David Zach of acoustic band “Remedy Drive” with a pre-conference concert at St. John Lutheran Church
gymnasium 7 p.m. Friday, Oct. 20, and speaking on human trafficking Oct. 21
Brian Young on Creation
Greg Baker – “Christian Witness in the Public Square”
Adult registration $50 and student registration $25 for all workshops and meals. Children 12 & under are free, but you will need to reserve a meal. To register and for more information from National LFL, go online here or e-mail Virginia Flo at email@example.com.
The Nebraska LFL Federation will reimburse attendees for the full registration amounts. After registering, contact Treasurer Kirk Goertzen at firstname.lastname@example.org or (402) 725-3592. Late registrations will be accepted at at the start of the event on October 21, with late registrants signing in at 8:30. Conference events will be held from 9-4. A special LFL rate of $89 for Friday or Saturday night will be given at LaQuinta Motel, 4433 N. 27th Street in Lincoln (402-476-2222.)
Still Time to Get Tickets for the 500th Reformation Dinner at Concordia University, NebraskaConcordia University, Nebraska invites you to a Germanfest dinner at 5:00 p.m. on Sunday,October 29, complete with entertainment. The menu includes German potato salad, beef roulades, chicken schnitzel, bratwurst with fresh saurkraut, pretzel breads, cheese blintzes and German chocolate cake! (Kid-friendly options will also be available.) The dinner follows the Reformation Worship Service at 3:30 p.m. Please join us for an afternoon of worship and fellowship! Click here for tickets to the meal. Space is limited! Find more information on CUNE 500 events on their website.Click here to download a bulletin insert to use with your congregation.
Concordia University’s music department will present “Redeemed by His Grace: A Hymn Festival Celebrating the 500th Anniversary of the Reformation” at 3 p.m., September 17, 2017 in St. John Lutheran Church.
Dr. Jeffrey Blersch, professor of music and University organist at Concordia University, Nebraska, will accompany the event. Senior Assistant to the President of the Lutheran Church – Missouri Synod, Rev. Dr. Jon Vieker, will act as commentator and give historical and spiritual background to the hymns.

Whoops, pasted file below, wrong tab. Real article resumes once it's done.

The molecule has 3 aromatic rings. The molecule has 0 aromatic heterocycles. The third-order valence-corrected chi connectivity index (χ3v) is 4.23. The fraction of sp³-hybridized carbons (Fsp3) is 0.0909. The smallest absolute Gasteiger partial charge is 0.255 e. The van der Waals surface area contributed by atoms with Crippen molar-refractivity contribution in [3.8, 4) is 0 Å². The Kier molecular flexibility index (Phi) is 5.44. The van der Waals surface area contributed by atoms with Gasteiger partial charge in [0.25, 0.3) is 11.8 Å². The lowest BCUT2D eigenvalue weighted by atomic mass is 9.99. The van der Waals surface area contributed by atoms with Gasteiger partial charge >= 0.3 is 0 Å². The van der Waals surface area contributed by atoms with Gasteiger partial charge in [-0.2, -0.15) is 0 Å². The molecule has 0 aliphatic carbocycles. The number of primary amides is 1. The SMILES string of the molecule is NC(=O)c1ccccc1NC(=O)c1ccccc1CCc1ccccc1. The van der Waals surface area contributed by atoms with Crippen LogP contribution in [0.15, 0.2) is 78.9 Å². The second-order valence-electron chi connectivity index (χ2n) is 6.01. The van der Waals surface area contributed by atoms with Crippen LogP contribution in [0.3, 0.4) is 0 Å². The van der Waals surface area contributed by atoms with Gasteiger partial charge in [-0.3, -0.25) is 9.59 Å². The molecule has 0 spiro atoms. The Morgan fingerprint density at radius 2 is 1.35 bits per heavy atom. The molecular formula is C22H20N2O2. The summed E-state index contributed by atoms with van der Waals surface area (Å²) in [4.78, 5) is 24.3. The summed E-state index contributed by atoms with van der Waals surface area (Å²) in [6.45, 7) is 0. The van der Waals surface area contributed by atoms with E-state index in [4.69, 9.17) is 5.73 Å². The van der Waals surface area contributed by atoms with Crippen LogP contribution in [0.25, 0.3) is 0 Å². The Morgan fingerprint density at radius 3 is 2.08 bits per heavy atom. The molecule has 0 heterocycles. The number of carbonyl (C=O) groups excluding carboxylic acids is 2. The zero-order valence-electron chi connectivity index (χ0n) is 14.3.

Concordia’s A Cappella Choir conducted by Dr. Kurt von Kampen, Cantumus Women’s Chorus conducted by Dr. Blersch, and the Male Chorus conducted by Paul Soulek will all perform along with Professor Andy Schultz on trumpet and Dr. Wendy Schultz on trombone.
The festival will include traditional reformation hymns such as “A Mighty Fortress” with a special arrangement by Blersch commissioned by Concordia Publishing House for the 500th anniversary of the Reformation. Other arrangements by Dr. Blersch, Dr. von Kampen, Paul Soulek and Professor Emeritus Dr. Charles Ore are included in the program. Dr. Blersch is especially excited to introduce, “a new hymn that was the winner of the LCMS’s Reformation hymn writing competition.
With the words, “for better or for worse” those that marry pledge their love and commitment. Solemn words, hopeful words said before God and those who have come to witness. Jesus said: “’God made them male and female.’ For this reason a man shall leave his father and mother and be joined to his wife, and the two shall become one flesh.’ So they are no longer two but one flesh. What therefore God has joined together, let not man put asunder.”
God created this world in love so that we can live in community with the love of Christ in our heart giving and receiving love from each other. Is marriage and family a crucial part of God’s plan? What are the concerns, what threatens marriage and family and how is this precious gift protected and sustained?
Question: Why did Martin Luther, a former priest, decide to marry?
Answer: Luther understood that there is nothing in Scripture requiring celibacy. He taught, the Bible wants people to “be fruitful and multiply” and preachers should be married so they aren’t tempted to sin. At the age of 42 he married a former nun, Katherine Bora, 16 years younger than him. The wedding of Martin and Katherine was not done lightly, nor was it without controversy. Luther thought long and hard about whether he should get married. Melanchthon and others felt that Luther’s wedding would be scandalous and harm the cause of the Reformation. Ultimately, Luther came to the opposite conclusion. As he put it, there was “a battery of reason in favor of his proposal: his marriage would please his father, rile the pope, cause the angels to laugh and the devils to weep.”